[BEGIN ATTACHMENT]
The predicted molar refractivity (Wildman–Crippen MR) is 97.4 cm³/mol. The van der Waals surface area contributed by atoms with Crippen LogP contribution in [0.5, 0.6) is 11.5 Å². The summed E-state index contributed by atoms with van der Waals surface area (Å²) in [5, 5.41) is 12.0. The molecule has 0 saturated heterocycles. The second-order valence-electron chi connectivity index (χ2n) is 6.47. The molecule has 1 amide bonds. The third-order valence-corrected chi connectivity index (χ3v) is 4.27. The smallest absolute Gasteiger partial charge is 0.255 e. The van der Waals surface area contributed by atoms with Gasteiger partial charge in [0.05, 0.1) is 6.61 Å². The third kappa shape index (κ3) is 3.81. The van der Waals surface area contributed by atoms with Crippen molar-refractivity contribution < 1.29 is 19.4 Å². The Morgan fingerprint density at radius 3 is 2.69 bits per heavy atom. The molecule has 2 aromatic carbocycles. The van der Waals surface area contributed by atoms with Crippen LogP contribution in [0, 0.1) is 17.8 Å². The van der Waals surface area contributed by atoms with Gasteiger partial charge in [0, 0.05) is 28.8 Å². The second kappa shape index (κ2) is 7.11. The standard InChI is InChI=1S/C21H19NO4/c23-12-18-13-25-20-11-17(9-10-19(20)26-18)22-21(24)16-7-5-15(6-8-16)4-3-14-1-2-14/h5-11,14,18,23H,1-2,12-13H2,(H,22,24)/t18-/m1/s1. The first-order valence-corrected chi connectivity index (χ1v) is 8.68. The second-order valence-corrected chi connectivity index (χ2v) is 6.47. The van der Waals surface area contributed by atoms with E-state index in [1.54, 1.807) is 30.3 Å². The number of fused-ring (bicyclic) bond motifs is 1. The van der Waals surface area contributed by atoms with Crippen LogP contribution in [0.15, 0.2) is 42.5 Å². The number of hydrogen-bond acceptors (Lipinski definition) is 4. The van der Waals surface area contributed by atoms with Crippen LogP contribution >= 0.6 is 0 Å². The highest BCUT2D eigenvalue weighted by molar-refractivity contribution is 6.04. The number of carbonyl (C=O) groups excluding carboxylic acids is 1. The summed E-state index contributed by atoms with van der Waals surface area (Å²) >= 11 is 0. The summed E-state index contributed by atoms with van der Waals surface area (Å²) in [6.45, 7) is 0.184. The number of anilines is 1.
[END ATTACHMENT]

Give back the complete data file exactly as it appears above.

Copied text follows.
The predicted molar refractivity (Wildman–Crippen MR) is 97.4 cm³/mol. The van der Waals surface area contributed by atoms with Crippen LogP contribution in [0.5, 0.6) is 11.5 Å². The summed E-state index contributed by atoms with van der Waals surface area (Å²) in [5, 5.41) is 12.0. The molecule has 0 saturated heterocycles. The second-order valence-electron chi connectivity index (χ2n) is 6.47. The molecule has 1 amide bonds. The third-order valence-corrected chi connectivity index (χ3v) is 4.27. The smallest absolute Gasteiger partial charge is 0.255 e. The van der Waals surface area contributed by atoms with Gasteiger partial charge in [0.05, 0.1) is 6.61 Å². The third kappa shape index (κ3) is 3.81. The van der Waals surface area contributed by atoms with Crippen molar-refractivity contribution < 1.29 is 19.4 Å². The Morgan fingerprint density at radius 3 is 2.69 bits per heavy atom. The molecule has 2 aromatic carbocycles. The van der Waals surface area contributed by atoms with Crippen LogP contribution in [0, 0.1) is 17.8 Å². The van der Waals surface area contributed by atoms with Gasteiger partial charge in [0, 0.05) is 28.8 Å². The second kappa shape index (κ2) is 7.11. The standard InChI is InChI=1S/C21H19NO4/c23-12-18-13-25-20-11-17(9-10-19(20)26-18)22-21(24)16-7-5-15(6-8-16)4-3-14-1-2-14/h5-11,14,18,23H,1-2,12-13H2,(H,22,24)/t18-/m1/s1. The first-order valence-corrected chi connectivity index (χ1v) is 8.68. The second-order valence-corrected chi connectivity index (χ2v) is 6.47. The van der Waals surface area contributed by atoms with E-state index in [1.54, 1.807) is 30.3 Å². The number of fused-ring (bicyclic) bond motifs is 1. The van der Waals surface area contributed by atoms with Crippen LogP contribution in [0.15, 0.2) is 42.5 Å². The number of hydrogen-bond acceptors (Lipinski definition) is 4. The van der Waals surface area contributed by atoms with Crippen LogP contribution >= 0.6 is 0 Å². The highest BCUT2D eigenvalue weighted by molar-refractivity contribution is 6.04. The number of carbonyl (C=O) groups excluding carboxylic acids is 1. The summed E-state index contributed by atoms with van der Waals surface area (Å²) >= 11 is 0. The summed E-state index contributed by atoms with van der Waals surface area (Å²) in [6.45, 7) is 0.184. The number of anilines is 1.